putting out the fire
by Douglas Messerli
by Douglas Messerli
Lane Janger and Jennifer Vandever (screenplay, based on a story by Lane Janger), Lane Janger (director) Just One Time / 1999
There’s something you immediately want to like about Lane Janger’s supposed romance, Just One Time, particularly if you’ve previously viewed the short I review above. Admittedly, as I’ve recalled in a footnote to the above review, Janger worked for me for a semester, and I liked him very much—although at the time I didn’t know he was gay or would soon be involved with actor David Burtka, a relationship that lasted from 1994 to 2004. Ten years is quite a long time for movie and theater couples.
Beyond my personal feelings, however, Janger, with his handsome physique and rather appealing smile is simply someone you want to like and trust. Even Victor (Guillermo Díaz), suggests to Anthony’s (Janger) fiancée Amy (Joelle Carter) that she stick out her relationship with him simply because he’s “hot.” And, apparently, they love one another.
Yet that’s the problem with this film. It’s truly difficult to perceive what the hard-working law clerk Amy really sees in the zealously religious, culturally unaware Italian-American fireman—or, for that matter, what he sees in her. Amy is certainly attractive in a kind a waspy, high-spirited way; luckily she has been raised—or, at least, left alone to her own devices—by her hippie-like, open-minded parents. Evidently both Amy and Anthony are highly romantic in the way that Sam Baldwin and Annie Reed (Tom Hanks and Meg Ryan) were in Sleepless in Seattle (1993). Only this couple has met on a bench by the local basketball playground instead on the top of the Empire State, which pretty much represents the height of their marital aspirations.
Amy instead tries to force him into perceiving just how demeaning his demand is, by insisting he stand for a moment in her shoes, and live out her “pretended” fantasy, for him to have sex with another man. Any reasonable heterosexual male bigot might have put on the breaks right then, folding his silly fantasy back into the whack-off books for when his wife is out of town.
A truly perceptive and curious man might have even gone through with her threat, knowing that a jack-off with a good-looking guy or, if necessary, even with closed eyes, might be worth checking out. But not this village idiot, who with his fireman friend Dom’s help, is convinced that if he “pretends” to go through with the deal it might satisfy her enough to permit him is last gasp of a teenage jack-off dream.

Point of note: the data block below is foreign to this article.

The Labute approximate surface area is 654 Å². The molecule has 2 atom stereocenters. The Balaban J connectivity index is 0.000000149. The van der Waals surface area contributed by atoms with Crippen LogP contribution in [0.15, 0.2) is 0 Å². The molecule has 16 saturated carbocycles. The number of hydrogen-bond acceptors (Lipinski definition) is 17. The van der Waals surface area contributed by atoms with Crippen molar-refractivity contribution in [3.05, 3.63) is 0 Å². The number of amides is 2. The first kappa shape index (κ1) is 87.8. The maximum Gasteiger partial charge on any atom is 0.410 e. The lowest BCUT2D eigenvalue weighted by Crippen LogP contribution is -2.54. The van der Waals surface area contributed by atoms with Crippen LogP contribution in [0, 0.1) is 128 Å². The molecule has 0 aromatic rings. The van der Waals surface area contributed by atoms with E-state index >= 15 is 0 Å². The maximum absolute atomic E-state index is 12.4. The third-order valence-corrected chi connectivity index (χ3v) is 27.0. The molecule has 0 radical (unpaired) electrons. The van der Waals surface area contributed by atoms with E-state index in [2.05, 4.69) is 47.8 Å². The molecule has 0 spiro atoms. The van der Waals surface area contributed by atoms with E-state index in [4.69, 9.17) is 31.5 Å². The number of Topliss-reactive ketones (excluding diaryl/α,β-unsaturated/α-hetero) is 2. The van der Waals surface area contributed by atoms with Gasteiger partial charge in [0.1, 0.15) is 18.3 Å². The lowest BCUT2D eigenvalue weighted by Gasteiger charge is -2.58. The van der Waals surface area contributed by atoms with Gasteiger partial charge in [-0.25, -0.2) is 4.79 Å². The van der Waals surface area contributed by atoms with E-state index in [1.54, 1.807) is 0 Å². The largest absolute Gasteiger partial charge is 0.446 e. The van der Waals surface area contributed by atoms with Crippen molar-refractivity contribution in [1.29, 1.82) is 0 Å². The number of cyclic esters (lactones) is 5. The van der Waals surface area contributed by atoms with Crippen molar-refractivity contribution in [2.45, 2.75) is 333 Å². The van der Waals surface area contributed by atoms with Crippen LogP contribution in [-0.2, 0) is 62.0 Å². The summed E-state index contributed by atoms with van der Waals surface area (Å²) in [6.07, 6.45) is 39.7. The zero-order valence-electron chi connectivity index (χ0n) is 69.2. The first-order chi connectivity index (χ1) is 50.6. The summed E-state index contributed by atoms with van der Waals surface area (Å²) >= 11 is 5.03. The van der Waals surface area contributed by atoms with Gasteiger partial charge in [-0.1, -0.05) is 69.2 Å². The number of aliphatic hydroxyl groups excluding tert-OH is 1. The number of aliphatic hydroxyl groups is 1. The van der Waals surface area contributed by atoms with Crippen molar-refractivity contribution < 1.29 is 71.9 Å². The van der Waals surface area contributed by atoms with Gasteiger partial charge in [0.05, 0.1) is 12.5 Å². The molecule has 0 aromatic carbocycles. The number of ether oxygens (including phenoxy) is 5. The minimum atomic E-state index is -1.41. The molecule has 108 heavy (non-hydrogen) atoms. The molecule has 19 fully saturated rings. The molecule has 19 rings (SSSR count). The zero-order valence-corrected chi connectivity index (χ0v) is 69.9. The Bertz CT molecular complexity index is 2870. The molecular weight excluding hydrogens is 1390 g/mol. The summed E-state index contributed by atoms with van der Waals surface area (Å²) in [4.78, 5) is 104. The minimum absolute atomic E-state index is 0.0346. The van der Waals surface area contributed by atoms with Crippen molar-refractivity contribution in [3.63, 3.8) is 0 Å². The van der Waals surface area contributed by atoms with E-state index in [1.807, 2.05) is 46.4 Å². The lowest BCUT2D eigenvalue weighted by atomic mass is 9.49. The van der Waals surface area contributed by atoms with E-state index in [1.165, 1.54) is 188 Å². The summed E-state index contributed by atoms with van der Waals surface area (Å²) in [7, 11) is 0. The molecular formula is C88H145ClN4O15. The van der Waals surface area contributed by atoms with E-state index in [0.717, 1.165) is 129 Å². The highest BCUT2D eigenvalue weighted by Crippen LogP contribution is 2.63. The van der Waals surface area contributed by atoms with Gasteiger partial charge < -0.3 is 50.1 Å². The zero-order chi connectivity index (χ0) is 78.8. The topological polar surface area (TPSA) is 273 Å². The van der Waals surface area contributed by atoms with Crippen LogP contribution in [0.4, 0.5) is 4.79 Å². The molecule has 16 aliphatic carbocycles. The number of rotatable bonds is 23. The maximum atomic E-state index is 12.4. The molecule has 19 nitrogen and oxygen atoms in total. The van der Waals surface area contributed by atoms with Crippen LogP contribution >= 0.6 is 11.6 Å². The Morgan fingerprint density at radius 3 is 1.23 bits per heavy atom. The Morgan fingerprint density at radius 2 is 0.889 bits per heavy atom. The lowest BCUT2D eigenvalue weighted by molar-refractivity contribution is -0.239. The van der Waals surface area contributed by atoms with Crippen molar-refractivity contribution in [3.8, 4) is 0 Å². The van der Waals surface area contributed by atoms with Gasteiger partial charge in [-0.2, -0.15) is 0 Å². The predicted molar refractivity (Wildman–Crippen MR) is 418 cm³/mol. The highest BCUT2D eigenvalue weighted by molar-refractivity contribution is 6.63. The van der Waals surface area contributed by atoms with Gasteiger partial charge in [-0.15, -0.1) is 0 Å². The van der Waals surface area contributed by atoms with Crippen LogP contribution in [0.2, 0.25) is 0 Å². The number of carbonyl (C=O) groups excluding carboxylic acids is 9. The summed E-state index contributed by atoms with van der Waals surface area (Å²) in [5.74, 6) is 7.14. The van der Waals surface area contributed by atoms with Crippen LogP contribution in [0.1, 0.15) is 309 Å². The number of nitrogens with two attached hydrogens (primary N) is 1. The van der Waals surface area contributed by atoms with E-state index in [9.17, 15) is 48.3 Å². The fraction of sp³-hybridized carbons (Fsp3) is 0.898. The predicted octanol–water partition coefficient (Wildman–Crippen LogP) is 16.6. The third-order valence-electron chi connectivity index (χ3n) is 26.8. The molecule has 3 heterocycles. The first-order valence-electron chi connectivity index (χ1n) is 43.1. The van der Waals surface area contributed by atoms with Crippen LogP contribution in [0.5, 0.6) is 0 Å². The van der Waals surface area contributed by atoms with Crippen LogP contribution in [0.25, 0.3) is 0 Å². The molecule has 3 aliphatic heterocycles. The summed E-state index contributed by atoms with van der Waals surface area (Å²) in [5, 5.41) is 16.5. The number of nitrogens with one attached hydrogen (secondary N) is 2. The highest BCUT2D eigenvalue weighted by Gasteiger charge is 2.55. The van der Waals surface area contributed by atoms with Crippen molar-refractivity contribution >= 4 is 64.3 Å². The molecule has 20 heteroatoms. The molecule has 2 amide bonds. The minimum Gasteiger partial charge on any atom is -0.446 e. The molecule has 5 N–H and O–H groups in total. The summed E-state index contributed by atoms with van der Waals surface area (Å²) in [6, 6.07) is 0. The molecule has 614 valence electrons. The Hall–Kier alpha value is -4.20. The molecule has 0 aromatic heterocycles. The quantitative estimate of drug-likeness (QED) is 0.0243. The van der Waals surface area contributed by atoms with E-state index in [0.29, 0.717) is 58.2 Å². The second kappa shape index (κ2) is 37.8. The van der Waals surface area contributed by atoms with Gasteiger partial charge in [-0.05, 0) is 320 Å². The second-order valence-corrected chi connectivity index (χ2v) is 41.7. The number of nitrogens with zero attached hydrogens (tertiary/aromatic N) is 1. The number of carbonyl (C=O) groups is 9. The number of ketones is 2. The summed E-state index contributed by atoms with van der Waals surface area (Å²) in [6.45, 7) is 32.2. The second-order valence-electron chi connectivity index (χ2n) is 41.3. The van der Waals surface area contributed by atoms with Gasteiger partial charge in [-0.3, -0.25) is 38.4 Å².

In an attempt to stall any actual sexual breach of his male normalcy, Anthony agrees, again upon his friend Dom’s (David Lee Russek) advice to go on a date with his newly-assigned sex mate to a gay bar. So terrified is Anthony of his trip to his local queer “funhouse” that he insists that his best friends accompany him.
What we realize in this outing—you’d think they were traveling down the Congo river instead stopping off into a local hangout—is that the seemingly affable Anthony is a true homophobe at heart, while his supposedly queer-baiting buddies have a great time dancing it up, ready return for a free visit on “wear a wig” night. When Victor, saying goodnight, says that the event was the most fun he’s ever had, we want to cry instead of snicker.
It seems even a bit more bizarre, accordingly, to imagine a gay man actually taking on the role of a homophobe, or at least a man who can’t even abide the notion of actually participating in gay sex? If nothing else, it perhaps explains the discomfort with which Janger plays this role, his frowning fearfulness literally sucking out any of the fun that the comedy might offer.
In her search into lesbian sexuality, Amy is a bit more successful, actually forming a kind of attachment to the woman, Michelle (Jennifer Esposito), with whom, if it becomes necessary, she has reluctantly chosen to have sex. Unlike Anthony, who leaves poor Victor to speak to his friend Dom, Amy actually gets to know her potential sexual partner, and even to like her, finally entering into the new friendship enough that one might describe her as actually exploring her own sexuality, and certainly wondering in the process whether she has chosen well in a life-time companion who is seemingly determined to carry out his infantile delusion.
At this point it simply becomes too difficult to care much about what the writer-director-actor might have to say to us. Suddenly Anthony’s hairy pecs and sharp jaw line no longer are enough.
By the end, without Anthony truly comprehending the significance of the facts, he discovers that he has slept the night with Victor in bed—an important event for a homophobe even if no sex was involved—and that his best friend from six years of age is not only gay, but when watching porno tapes with him as kids, really did have sex with him. He’s even, just once, dressed in drag.
Victor gets the handsome Dom as his real bedmate, and Amy inevitably forgives Anthony hoping to shut out any future fantasies with the reality of her love. But the fact that they make their reconciliation in the same small park where they first met, suggests that they haven’t gotten very far. And we have to wonder, given the new worlds she has explored will a man who seemingly has still not assimilated reality be enough for so far many times than just “once?”
Los Angeles, January 12, 2021
Reprinted from My Queer Cinema blog and World Cinema Review (January 2021).